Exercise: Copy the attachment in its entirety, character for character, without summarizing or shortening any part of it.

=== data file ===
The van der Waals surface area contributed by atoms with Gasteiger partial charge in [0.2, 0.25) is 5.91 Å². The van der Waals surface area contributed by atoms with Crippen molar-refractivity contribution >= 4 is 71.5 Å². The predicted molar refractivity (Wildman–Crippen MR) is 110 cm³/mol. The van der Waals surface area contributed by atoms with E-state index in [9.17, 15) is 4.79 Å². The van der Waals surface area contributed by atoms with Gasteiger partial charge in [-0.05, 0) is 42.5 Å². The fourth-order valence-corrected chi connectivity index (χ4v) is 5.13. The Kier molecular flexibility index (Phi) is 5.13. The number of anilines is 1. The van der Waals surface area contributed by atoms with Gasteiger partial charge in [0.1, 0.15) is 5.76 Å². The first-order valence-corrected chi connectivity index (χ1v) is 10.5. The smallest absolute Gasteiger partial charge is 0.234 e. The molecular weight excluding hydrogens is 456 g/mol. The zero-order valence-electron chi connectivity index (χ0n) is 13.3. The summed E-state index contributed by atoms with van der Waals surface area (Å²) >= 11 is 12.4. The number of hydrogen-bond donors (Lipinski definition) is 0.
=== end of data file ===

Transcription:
The van der Waals surface area contributed by atoms with Gasteiger partial charge in [0.2, 0.25) is 5.91 Å². The van der Waals surface area contributed by atoms with Crippen molar-refractivity contribution >= 4 is 71.5 Å². The predicted molar refractivity (Wildman–Crippen MR) is 110 cm³/mol. The van der Waals surface area contributed by atoms with E-state index in [9.17, 15) is 4.79 Å². The van der Waals surface area contributed by atoms with Gasteiger partial charge in [-0.05, 0) is 42.5 Å². The fourth-order valence-corrected chi connectivity index (χ4v) is 5.13. The Kier molecular flexibility index (Phi) is 5.13. The number of anilines is 1. The van der Waals surface area contributed by atoms with Gasteiger partial charge in [0.1, 0.15) is 5.76 Å². The first-order valence-corrected chi connectivity index (χ1v) is 10.5. The smallest absolute Gasteiger partial charge is 0.234 e. The molecular weight excluding hydrogens is 456 g/mol. The zero-order valence-electron chi connectivity index (χ0n) is 13.3. The summed E-state index contributed by atoms with van der Waals surface area (Å²) >= 11 is 12.4. The number of hydrogen-bond donors (Lipinski definition) is 0.